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2013B: Opposing surfacing or kerbing of Beaumaris
Reserve’s sandy entry route

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here to see the program of gravelling and
paving that Bayside City Council has completed in


BCS Inc. opposed this
high, dry, sandy entry road being surfaced or

BCS Inc’s letter
of 25 November 2013
responded to the

recent changes in October 2013 that
Bayside City Council proposed to its Beaumaris
Reserve Master Plan. It welcomed Council’s abandoning

its earlier proposals to remove six
trees for car
parking spaces, and to
bitumenize the sandy entry road above
but it opposed the gravelling and kerbing since

BCS Inc. opposed Council’s most recent proposal
to gravel

and kerb that entry road, instead asking
that the existing dry, sandy surface – one of
the few areas left in inland Beaumaris where
people can still walk on the natural sandy
surface of Beaumaris – be left sandy, as it was,
and that its edges not be kerbed. Its edges
could be marked by a pine log barrier on the
south side, like the existing barrier on the
north side in the photo above. BCS Inc. accepts
a gravel surface for the actual parking area.

BCS Inc. had earlier challenged

Council claims of implausibly high traffic
use (based on no actual count on site)
and unsubstantiated high maintenance costs it is
using to support a change to the surface of this
pleasant sandy car park entry road. Council
should use, instead of the hard kerbs also planned,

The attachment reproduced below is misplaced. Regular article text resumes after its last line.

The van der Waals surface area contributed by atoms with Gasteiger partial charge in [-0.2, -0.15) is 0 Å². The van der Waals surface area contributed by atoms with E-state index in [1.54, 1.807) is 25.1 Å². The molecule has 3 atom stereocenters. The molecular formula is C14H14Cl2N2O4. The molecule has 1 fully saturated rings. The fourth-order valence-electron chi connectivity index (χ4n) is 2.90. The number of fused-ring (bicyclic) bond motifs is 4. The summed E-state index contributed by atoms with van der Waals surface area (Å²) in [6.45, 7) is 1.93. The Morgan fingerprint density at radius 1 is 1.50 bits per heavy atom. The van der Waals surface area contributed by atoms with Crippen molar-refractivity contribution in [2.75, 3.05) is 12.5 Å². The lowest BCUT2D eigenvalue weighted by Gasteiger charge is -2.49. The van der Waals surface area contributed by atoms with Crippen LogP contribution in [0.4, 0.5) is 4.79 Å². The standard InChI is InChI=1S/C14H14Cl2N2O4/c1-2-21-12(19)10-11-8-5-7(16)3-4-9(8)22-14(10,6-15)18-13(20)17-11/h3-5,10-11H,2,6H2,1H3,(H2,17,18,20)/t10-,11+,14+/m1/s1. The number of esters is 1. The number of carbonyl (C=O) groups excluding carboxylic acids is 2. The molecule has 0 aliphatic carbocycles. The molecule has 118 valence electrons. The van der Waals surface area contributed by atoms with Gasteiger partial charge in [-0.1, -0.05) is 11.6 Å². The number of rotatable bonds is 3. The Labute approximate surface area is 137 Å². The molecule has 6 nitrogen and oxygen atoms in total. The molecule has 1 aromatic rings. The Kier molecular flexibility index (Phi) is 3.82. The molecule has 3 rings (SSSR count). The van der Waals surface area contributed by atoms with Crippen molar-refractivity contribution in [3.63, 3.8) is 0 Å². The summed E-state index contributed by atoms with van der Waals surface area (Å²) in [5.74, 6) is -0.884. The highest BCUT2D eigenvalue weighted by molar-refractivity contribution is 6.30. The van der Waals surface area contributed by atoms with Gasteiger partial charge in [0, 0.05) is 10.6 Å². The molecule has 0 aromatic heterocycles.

more low treated pine barriers or square timber
posts, as already exist further west.

The 2013

Amendment to the 2008 Beaumaris Reserve
Master Plan that Bayside City Council
considered on 2013-10-29 has withdrawn – but
only after opposition by BCS Inc. and
residents – its plan to remove

6 trees for car parking, but the
amendment still has a general thrust of
regimenting and replacing some of the
genuinely Beaumaris informal ambience of the

The most recent plan, submitted for public
comment, due by 2 December 2013, appears

example was the poor statement in Attachment

3, “traffic island to be in concrete
to provide contrasting appearance”.
than replacing gravel with Council’s imagined
delights of a “contrasting appearance”
of concrete and bitumen, BCS
Inc. prefers gravel around the traffic island,
with the traffic island being low indigenous
vegetation protected by timber posts.

Council also installed four conspicuous 30

m high lighting poles, over 50% higher
than the existing poles.

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Link to the Port
Phillip Conservation Council Inc
. – BCS
Inc. has been a Member Organization of it since 1970